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Budget Deal Passes Congress

December 20, 2013

On Wednesday, the Senate passed the Bipartisan Budget Act and the president is expected to sign it into law. The legislation, which was negotiated between House and Senate Budget Committee Chairmen Paul Ryan (R-WI) and Patty Murray (D-WA), aims to ease sequester cuts for two years--$40 billion in the first year and $23 billion in the second year, evenly split between defense and non-defense programs. The law sets overall discretionary spending for the current fiscal year (FY 2014) at $1.012 trillion--about halfway between the Senate budget level of $1.058 trillion and the House budget level of $967 billion. In comparison, in 2014, the nondefense discretionary funds sequester cut under current law is $36.6 billion, and in 2015 it is $36.9 billion. Under the agreement, this would be reduced to $14.2 billion in 2014 and $27.5 billion in 2015, but which programs would see relief from the lower sequester number remains unknown until the appropriations process plays out. The agreement also sets nondefense discretionary spending at $491.8 billion. Additionally, the sequester relief is fully offset by savings elsewhere in the budget, and the deal includes specific deficit-reduction provisions and aims to reduce the deficit by roughly $23 billion. You can read the summary, the bill text, and a section-by-section breakdown. It may also be important to note that this is the first bipartisan budget agreement from a divided Congress since 1986.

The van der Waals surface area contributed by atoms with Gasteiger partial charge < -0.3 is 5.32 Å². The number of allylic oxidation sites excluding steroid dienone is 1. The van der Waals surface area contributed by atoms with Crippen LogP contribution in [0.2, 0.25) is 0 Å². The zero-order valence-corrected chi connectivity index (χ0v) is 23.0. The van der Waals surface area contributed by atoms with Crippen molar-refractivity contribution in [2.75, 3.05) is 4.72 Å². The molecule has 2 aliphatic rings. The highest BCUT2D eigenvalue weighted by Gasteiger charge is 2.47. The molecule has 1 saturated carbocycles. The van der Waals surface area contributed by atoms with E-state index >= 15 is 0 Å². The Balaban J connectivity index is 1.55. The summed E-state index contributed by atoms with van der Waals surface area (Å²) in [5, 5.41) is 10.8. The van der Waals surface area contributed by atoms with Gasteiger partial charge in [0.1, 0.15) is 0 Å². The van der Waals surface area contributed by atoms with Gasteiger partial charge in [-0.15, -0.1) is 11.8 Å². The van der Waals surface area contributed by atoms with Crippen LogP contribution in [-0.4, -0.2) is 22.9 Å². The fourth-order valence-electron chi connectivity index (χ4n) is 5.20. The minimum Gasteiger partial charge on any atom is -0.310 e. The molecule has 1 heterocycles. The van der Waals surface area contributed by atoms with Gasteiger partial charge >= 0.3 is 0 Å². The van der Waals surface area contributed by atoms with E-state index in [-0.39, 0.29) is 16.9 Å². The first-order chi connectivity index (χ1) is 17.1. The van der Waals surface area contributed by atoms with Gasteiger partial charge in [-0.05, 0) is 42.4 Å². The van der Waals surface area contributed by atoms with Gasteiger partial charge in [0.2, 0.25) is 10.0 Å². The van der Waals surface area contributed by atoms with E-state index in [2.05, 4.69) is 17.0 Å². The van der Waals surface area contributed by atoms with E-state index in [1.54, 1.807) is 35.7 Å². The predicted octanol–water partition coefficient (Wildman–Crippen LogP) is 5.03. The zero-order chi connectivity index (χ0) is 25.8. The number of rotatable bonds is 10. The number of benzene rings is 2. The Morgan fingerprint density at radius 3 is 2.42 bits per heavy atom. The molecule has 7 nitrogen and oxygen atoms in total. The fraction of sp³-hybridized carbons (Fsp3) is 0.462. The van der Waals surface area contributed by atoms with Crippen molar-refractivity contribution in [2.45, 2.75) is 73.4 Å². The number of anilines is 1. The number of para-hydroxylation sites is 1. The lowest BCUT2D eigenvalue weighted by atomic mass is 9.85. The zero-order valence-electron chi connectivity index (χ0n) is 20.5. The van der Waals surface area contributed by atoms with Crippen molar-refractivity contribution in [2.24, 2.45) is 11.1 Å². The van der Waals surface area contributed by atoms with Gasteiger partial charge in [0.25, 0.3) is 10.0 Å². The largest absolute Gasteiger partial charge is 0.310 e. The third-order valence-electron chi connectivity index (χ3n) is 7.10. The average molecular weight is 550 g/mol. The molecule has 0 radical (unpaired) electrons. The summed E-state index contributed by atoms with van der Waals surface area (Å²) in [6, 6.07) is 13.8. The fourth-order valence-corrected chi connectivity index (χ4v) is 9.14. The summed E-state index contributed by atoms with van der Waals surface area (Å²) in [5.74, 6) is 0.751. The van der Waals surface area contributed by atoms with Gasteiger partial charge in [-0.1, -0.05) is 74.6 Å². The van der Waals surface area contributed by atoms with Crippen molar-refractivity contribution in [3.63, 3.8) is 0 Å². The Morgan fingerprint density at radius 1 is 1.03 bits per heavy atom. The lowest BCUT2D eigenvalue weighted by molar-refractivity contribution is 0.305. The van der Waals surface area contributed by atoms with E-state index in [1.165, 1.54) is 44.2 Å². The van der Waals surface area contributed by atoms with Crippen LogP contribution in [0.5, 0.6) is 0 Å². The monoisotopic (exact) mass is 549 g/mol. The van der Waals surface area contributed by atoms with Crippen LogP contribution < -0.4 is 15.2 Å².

While there is $22.4 billion in sequester relief in non-defense discretionary programs in FY 2014, it is not yet clear if such relief will apply to all programs. There is nothing in the law that states the sequester relief funds shall be applied to all programs, so the reality remains that public health programs may continue to see full sequester cuts. We will not know how this relief will be applied until we see spending allocations granted to the appropriations subcommittees. Subcommittees have received these allocations, but this information has not been made public. Additionally, it is also unclear if the appropriators will write a Labor, Health and Human Services appropriations bill. We are again waiting to see what action comes out of the Appropriations Committee to determine whether or not a Labor-HHS bill will be included in the development of an omnibus spending package, or if the bill will simply be a full-year continuing resolution (CR). ASTHO Government Relations staff will continue to monitor the process and will update as necessary.

If you have any questions, please contact Chris Gould on ASTHO's staff